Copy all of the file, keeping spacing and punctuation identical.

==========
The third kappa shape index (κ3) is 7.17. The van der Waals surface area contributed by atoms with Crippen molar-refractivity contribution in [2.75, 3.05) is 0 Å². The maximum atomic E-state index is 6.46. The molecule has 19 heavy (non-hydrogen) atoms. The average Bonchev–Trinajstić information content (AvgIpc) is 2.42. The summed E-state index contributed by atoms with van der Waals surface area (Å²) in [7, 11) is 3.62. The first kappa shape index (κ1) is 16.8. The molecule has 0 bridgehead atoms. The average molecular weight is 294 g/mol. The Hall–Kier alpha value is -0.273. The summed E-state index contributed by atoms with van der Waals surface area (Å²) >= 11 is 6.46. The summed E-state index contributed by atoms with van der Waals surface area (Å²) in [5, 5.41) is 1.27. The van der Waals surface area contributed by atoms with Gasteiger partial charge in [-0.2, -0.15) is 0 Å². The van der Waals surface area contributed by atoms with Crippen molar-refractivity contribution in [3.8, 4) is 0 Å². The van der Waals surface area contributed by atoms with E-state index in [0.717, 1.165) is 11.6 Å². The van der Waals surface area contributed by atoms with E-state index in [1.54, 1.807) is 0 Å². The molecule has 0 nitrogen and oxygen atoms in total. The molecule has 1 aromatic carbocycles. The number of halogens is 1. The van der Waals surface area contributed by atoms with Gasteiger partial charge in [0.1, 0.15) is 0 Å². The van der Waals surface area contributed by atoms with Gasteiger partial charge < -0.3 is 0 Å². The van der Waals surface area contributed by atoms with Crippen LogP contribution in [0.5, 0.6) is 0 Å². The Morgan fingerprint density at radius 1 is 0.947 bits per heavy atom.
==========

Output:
The third kappa shape index (κ3) is 7.17. The van der Waals surface area contributed by atoms with Crippen molar-refractivity contribution in [2.75, 3.05) is 0 Å². The maximum atomic E-state index is 6.46. The molecule has 19 heavy (non-hydrogen) atoms. The average Bonchev–Trinajstić information content (AvgIpc) is 2.42. The summed E-state index contributed by atoms with van der Waals surface area (Å²) in [7, 11) is 3.62. The first kappa shape index (κ1) is 16.8. The molecule has 0 bridgehead atoms. The average molecular weight is 294 g/mol. The Hall–Kier alpha value is -0.273. The summed E-state index contributed by atoms with van der Waals surface area (Å²) >= 11 is 6.46. The summed E-state index contributed by atoms with van der Waals surface area (Å²) in [5, 5.41) is 1.27. The van der Waals surface area contributed by atoms with Gasteiger partial charge in [-0.2, -0.15) is 0 Å². The van der Waals surface area contributed by atoms with Crippen molar-refractivity contribution in [3.8, 4) is 0 Å². The van der Waals surface area contributed by atoms with E-state index in [0.717, 1.165) is 11.6 Å². The van der Waals surface area contributed by atoms with E-state index in [1.54, 1.807) is 0 Å². The molecule has 0 nitrogen and oxygen atoms in total. The molecule has 1 aromatic carbocycles. The number of halogens is 1. The van der Waals surface area contributed by atoms with Gasteiger partial charge in [0.1, 0.15) is 0 Å². The van der Waals surface area contributed by atoms with Gasteiger partial charge < -0.3 is 0 Å². The van der Waals surface area contributed by atoms with Crippen LogP contribution in [0.5, 0.6) is 0 Å². The Morgan fingerprint density at radius 1 is 0.947 bits per heavy atom.